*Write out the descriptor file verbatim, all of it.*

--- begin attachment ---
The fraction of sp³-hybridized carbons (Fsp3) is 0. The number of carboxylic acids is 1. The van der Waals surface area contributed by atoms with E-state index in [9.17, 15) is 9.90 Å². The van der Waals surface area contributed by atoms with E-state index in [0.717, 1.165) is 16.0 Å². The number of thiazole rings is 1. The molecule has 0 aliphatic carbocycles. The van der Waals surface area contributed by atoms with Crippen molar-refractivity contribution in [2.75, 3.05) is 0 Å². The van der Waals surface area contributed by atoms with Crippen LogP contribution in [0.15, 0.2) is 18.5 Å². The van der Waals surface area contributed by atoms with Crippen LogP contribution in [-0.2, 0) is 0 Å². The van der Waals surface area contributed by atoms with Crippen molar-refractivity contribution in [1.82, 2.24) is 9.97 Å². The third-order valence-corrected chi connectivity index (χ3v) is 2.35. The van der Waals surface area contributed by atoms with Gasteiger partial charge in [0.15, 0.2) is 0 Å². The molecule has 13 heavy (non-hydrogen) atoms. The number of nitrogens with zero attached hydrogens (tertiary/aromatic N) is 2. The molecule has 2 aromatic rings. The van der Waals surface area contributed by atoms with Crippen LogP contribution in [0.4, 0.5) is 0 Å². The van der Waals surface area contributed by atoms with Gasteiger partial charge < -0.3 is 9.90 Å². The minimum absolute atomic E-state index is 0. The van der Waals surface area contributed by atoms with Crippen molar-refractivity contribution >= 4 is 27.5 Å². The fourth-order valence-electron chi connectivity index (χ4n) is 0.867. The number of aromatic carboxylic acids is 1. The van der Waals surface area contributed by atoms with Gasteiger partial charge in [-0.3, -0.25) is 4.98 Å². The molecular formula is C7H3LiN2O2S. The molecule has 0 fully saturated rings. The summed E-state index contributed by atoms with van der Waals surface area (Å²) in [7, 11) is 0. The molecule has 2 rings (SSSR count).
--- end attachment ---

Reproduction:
The fraction of sp³-hybridized carbons (Fsp3) is 0. The number of carboxylic acids is 1. The van der Waals surface area contributed by atoms with E-state index in [9.17, 15) is 9.90 Å². The van der Waals surface area contributed by atoms with E-state index in [0.717, 1.165) is 16.0 Å². The number of thiazole rings is 1. The molecule has 0 aliphatic carbocycles. The van der Waals surface area contributed by atoms with Crippen molar-refractivity contribution in [2.75, 3.05) is 0 Å². The van der Waals surface area contributed by atoms with Crippen LogP contribution in [0.15, 0.2) is 18.5 Å². The van der Waals surface area contributed by atoms with Crippen LogP contribution in [-0.2, 0) is 0 Å². The van der Waals surface area contributed by atoms with Crippen molar-refractivity contribution in [1.82, 2.24) is 9.97 Å². The third-order valence-corrected chi connectivity index (χ3v) is 2.35. The van der Waals surface area contributed by atoms with Gasteiger partial charge in [0.15, 0.2) is 0 Å². The molecule has 13 heavy (non-hydrogen) atoms. The number of nitrogens with zero attached hydrogens (tertiary/aromatic N) is 2. The molecule has 2 aromatic rings. The van der Waals surface area contributed by atoms with Crippen LogP contribution in [0.4, 0.5) is 0 Å². The van der Waals surface area contributed by atoms with Gasteiger partial charge < -0.3 is 9.90 Å². The minimum absolute atomic E-state index is 0. The van der Waals surface area contributed by atoms with Crippen molar-refractivity contribution >= 4 is 27.5 Å². The fourth-order valence-electron chi connectivity index (χ4n) is 0.867. The number of aromatic carboxylic acids is 1. The van der Waals surface area contributed by atoms with Gasteiger partial charge in [-0.3, -0.25) is 4.98 Å². The molecular formula is C7H3LiN2O2S. The molecule has 0 fully saturated rings. The summed E-state index contributed by atoms with van der Waals surface area (Å²) in [7, 11) is 0. The molecule has 2 rings (SSSR count).